The Tetons’ Snake River and Jackson Lake

August 07, 2018

JacksonLake_Grand-Teton (2)

Photographer: Farmakopoulos Antonis  
Summary Author: Farmakopoulos Antonis 

The Snake River, its reflective ponds, and nearby Jackson Lake offer striking complements to the magnificent peaks of Wyoming’s Grand Teton National Park. Though Jackson Lake near here is a natural body of water, it was enlarged by the construction of the Jackson Lake Dam in 1911. At approximately 15 mi (24 km) long, 7 mi (11 km) wide and 438 ft (134 m) deep, it's the fourth largest (by volume) lake in Wyoming.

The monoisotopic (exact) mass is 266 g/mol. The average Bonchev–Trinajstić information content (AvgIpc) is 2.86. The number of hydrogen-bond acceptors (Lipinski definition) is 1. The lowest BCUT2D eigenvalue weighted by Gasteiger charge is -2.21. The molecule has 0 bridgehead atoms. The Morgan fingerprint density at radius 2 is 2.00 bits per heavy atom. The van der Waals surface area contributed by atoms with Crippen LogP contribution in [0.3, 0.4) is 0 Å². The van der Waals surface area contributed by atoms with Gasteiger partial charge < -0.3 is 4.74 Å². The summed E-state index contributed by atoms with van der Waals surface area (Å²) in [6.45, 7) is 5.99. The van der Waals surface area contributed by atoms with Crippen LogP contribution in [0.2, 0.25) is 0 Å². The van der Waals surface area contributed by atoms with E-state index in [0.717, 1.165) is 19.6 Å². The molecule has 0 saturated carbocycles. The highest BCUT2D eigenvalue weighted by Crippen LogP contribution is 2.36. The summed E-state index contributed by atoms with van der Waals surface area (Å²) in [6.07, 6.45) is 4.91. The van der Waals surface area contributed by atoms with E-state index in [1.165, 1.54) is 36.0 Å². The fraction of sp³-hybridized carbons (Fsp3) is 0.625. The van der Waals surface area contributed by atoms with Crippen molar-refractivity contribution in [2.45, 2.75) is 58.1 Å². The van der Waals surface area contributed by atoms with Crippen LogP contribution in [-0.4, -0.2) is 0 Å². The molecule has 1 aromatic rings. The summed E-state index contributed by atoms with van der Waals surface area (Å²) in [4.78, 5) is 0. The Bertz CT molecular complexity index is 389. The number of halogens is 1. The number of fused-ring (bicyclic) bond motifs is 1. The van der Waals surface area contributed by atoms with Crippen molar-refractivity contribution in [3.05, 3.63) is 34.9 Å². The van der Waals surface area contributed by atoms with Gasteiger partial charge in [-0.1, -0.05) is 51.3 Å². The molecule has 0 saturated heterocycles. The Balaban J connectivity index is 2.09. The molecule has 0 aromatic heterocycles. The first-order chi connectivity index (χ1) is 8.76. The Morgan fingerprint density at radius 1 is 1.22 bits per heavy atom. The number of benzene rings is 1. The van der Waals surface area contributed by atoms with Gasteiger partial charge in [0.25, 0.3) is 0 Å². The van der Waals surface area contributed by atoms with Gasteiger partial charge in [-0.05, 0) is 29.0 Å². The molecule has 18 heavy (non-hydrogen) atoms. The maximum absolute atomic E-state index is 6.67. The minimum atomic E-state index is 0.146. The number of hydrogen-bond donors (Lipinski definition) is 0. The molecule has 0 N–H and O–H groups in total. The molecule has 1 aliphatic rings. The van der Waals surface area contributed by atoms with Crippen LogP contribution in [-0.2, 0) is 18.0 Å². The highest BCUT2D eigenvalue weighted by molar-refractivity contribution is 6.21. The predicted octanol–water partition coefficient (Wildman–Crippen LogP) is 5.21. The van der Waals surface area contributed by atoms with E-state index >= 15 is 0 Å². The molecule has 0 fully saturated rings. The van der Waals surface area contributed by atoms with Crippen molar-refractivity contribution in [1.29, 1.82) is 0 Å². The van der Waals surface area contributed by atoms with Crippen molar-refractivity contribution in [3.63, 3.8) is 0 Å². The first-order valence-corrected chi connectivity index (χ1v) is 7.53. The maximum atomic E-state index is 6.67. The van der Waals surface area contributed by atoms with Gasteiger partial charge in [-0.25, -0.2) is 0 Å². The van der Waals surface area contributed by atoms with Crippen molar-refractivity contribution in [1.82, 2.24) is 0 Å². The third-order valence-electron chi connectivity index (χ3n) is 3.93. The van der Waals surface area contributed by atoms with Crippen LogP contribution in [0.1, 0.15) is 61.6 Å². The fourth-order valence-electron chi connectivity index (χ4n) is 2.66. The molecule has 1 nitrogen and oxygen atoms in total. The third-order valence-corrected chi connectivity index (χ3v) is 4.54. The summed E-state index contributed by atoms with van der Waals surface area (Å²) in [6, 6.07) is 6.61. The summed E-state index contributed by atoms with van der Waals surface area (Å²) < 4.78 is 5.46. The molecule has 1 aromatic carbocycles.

The remnant of gouging by glaciers from the neighboring Teton Range (shown in the background) and from the Yellowstone Plateau, Jackson Lake is primarily fed by the Snake River. At an elevation of 6,772 ft (2,064 m) above sea level, it's one of the biggest high altitude lakes in the United States. If you intend to take a swim on a hot August day, be prepared; water temperatures average below 60 F (16 C), even in mid-summer. Photo taken on August 18, 2017.

Photo Details: Canon EOS 6D camera; ISO 100; f/3.5; 1/4000 sec. exposure.